New research shows intensity of Battle of Culloden

15 April 2024
Latest investigations by National Trust for Scotland archaeologists at Culloden Battlefield have recovered a wide range of artefacts, including a buckle they believe to be the shoe buckle of Donald Cameron of Lochiel, who led the 400-strong Camerons regiment into the battle.
New research shows intensity of Battle of Culloden Images

National Trust for Scotland archaeologists have unearthed large quantities of musket balls, grapeshot and an intriguing damaged buckle, thought to belong to leading Jacobite, ‘The Gentle Lochiel’, injured in the battle.

The large number of musket balls and grapeshot unearthed by the conservation charity’s archaelogists and volunteers in a small 60 sq m area close to the Government frontline, vividly illustrate the intensity of the fighting on the Jacobite right wing.

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The charity revealed the findings, made during test pit excavation and metal detecting, as it marked the 278th anniversary of the battle on 16 April 1746, which saw around 1600 men killed in less than an hour.

Of particular significance and interest to the Trust’s archaeologists were two items found in close proximity – a single piece of heavy lead grape shot and a broken copper alloy buckle.

Heavy lead grape shot found at Culloden

Derek Alexander, the National Trust for Scotland’s Head of Archaeology, explained,

“The grape shot has obviously hit something with great force as one side of the lead ball has been completely flattened. The ball would have been around 2-3cm in diameter and, at 102g, weighed about four times a standard musket ball.

"The flattened side of the impacted ball has a striped impression, with part of the surface gouged and rolled back and an angular cut on one of its edges. It looks like it hit something angular with enough force to flatten the ball but also at an angle to cause the gouge across it.“

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Shoe buckle points to ankle injury

The other item found in the same hole was a flat copper alloy object. This appears to be part of a broken rectangular framed buckle for a strap measuring 26mm wide.

The buckle is decorated on the outside with cast beaded dots, plain lines and a central twisted-rope pattern, with a shape reminiscent of the flat, slightly-curved shoe buckles often shown in contemporary illustrations.

Derek Alexander continues, “The juxtaposition of both these artefacts, recovered from the same hole and within 20-30m of the British Army front line, is intriguing and the obvious conclusion would be that the grape shot hit the shoe buckle and broke off one end.

"This is of particular significance as one of the most recounted stories of the Jacobite charge at Culloden is the wounding of Donald Cameron of Lochiel, known as ‘The Gentle Lochiel’.

"The late Christopher Duffy, a leading authority on the Battle of Culloden, tells how Lochiel ‘advancing at the head of his regiment [the Camerons], was so near Barrell’s [Government Regiment] that he fired his pistol, and was drawing his sword when he fell, wounded with grapeshot in both ankles.”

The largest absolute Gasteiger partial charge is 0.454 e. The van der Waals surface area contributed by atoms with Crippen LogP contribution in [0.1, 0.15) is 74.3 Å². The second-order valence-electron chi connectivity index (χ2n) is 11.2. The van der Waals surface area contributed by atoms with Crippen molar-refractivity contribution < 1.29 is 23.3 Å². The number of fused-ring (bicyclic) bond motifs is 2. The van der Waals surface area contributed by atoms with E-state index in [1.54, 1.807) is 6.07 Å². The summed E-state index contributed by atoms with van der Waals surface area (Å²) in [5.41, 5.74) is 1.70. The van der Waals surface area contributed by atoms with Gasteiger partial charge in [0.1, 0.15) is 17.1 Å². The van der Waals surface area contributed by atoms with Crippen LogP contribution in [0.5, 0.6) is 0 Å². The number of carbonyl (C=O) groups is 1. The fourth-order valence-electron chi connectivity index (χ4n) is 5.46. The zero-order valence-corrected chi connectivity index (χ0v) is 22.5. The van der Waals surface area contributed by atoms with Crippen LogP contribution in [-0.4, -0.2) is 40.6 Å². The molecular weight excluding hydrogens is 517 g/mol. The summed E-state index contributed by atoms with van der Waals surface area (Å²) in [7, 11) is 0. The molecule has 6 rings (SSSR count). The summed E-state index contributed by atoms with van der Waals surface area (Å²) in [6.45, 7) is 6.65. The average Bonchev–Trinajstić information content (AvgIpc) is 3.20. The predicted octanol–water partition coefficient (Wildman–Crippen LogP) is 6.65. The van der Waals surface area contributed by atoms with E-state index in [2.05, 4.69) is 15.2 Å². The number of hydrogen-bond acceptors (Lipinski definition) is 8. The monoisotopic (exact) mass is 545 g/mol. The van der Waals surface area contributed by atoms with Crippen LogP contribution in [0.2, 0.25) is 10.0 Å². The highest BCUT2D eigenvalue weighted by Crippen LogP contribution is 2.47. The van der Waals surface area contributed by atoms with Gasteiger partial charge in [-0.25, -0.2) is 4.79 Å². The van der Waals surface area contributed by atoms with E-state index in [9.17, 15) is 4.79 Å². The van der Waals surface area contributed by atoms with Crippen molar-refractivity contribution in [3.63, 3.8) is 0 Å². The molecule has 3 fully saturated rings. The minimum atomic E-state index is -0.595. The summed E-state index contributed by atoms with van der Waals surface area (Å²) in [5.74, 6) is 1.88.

“This description shows us that Lochiel was hit in the ankles charging forward and if he had been wearing shoes with buckles, it is possible that these would have been hit and partly absorbed the impact. We can’t prove that this is what happened but both objects combine to tell the story of the terrible events that took place on that day.”

Who was Donald Cameron of Lochiel?

Donald Cameron of Lochiel (1695-1748) was the hereditary chief of Clan Cameron and led their 400-strong regiment at the Battle of Culloden.

A staunch Jacobite, he played a key role in the 1745 Rising and marched with his clan regiment to Derby and back. Despite being wounded at Culloden, he managed to escape to France with Bonnie Prince Charlie in September 1746.

He died of a stroke in northern France at the age of 53 in 1748. After the Rising, he was give the nickname ‘The Gentle Lochiel’ due to him preventing the Jacobite army from sacking the city of Glasgow in 1746.

Donald Cameron of Lochiel, the current (28th) chief, commented:

"This fascinating archaeological discovery adds to the legends surrounding one of my most famous ancestors, the Gentle Lochiel, and certainly tallies with the fact that he was injured by grape shot in that particular location at Culloden. We will of course never know the full picture but it's intriguing that the battlefield is still producing such interesting artefacts even today."

The emotive atmosphere of Culloden Moor

Gail Cleaver, the National Trust for Scotland’s Operations Manager for Culloden, added:

“Culloden Moor is a powerfully emotive place, and it’s rare for a landscape of this age to be so relatively intact. The National Trust for Scotland has been acquiring and caring for parts of the battlefield since 1937.

"But the field of battle and the views that surround it are increasingly under threat from development, and as well as sharing the stories of Culloden, our charity works hard to protect its sense of place. This is why we set up the Culloden Fighting Fund in 2021.

“The fund helps us care and protect the battlefield in many ways, including setting up our five-year archaeology programme which has transformed our understanding of the battle and strengthened our advocacy against improper development around the battlefield.

"As we mark the 278th anniversary of the Battle of Culloden, our charity is grateful to people from all over the world who generously support our work here. Their donations to the Fighting Fund, as well as the encouraging words they send to us, are greatly appreciated and remind us more than ever of how privileged we are to care for Culloden and how important is our work to protect, care for and share it."

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